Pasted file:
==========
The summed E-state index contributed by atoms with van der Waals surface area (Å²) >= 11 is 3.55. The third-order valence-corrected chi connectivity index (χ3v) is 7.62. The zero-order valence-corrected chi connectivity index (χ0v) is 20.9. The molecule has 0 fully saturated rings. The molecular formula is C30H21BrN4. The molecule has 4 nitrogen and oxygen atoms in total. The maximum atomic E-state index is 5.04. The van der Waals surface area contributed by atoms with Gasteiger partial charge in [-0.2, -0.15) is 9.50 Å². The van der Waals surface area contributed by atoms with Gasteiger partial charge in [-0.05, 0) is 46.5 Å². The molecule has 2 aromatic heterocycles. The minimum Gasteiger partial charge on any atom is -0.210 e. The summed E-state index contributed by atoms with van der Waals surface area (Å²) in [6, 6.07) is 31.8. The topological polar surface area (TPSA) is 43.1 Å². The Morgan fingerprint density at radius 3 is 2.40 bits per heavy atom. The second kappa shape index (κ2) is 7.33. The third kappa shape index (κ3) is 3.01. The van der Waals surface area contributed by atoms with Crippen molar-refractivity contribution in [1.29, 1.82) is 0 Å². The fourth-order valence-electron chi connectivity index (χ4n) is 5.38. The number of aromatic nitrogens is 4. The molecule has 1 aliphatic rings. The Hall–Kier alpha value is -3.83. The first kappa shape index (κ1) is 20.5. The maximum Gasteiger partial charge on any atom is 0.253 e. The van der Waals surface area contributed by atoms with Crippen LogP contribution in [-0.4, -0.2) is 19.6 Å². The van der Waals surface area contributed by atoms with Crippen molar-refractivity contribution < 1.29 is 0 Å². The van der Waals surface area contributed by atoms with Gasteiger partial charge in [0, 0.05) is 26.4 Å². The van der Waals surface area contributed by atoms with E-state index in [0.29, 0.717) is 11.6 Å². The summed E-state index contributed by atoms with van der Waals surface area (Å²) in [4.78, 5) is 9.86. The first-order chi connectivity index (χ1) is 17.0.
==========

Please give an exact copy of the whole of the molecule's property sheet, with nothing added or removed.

The summed E-state index contributed by atoms with van der Waals surface area (Å²) >= 11 is 3.55. The third-order valence-corrected chi connectivity index (χ3v) is 7.62. The zero-order valence-corrected chi connectivity index (χ0v) is 20.9. The molecule has 0 fully saturated rings. The molecular formula is C30H21BrN4. The molecule has 4 nitrogen and oxygen atoms in total. The maximum atomic E-state index is 5.04. The van der Waals surface area contributed by atoms with Gasteiger partial charge in [-0.2, -0.15) is 9.50 Å². The van der Waals surface area contributed by atoms with Gasteiger partial charge in [-0.05, 0) is 46.5 Å². The molecule has 2 aromatic heterocycles. The minimum Gasteiger partial charge on any atom is -0.210 e. The summed E-state index contributed by atoms with van der Waals surface area (Å²) in [6, 6.07) is 31.8. The topological polar surface area (TPSA) is 43.1 Å². The Morgan fingerprint density at radius 3 is 2.40 bits per heavy atom. The second kappa shape index (κ2) is 7.33. The third kappa shape index (κ3) is 3.01. The van der Waals surface area contributed by atoms with Crippen molar-refractivity contribution in [1.29, 1.82) is 0 Å². The fourth-order valence-electron chi connectivity index (χ4n) is 5.38. The number of aromatic nitrogens is 4. The molecule has 1 aliphatic rings. The Hall–Kier alpha value is -3.83. The first kappa shape index (κ1) is 20.5. The maximum Gasteiger partial charge on any atom is 0.253 e. The van der Waals surface area contributed by atoms with Crippen LogP contribution in [-0.4, -0.2) is 19.6 Å². The van der Waals surface area contributed by atoms with Crippen molar-refractivity contribution < 1.29 is 0 Å². The van der Waals surface area contributed by atoms with Gasteiger partial charge in [0, 0.05) is 26.4 Å². The van der Waals surface area contributed by atoms with E-state index in [0.29, 0.717) is 11.6 Å². The summed E-state index contributed by atoms with van der Waals surface area (Å²) in [4.78, 5) is 9.86. The first-order chi connectivity index (χ1) is 17.0.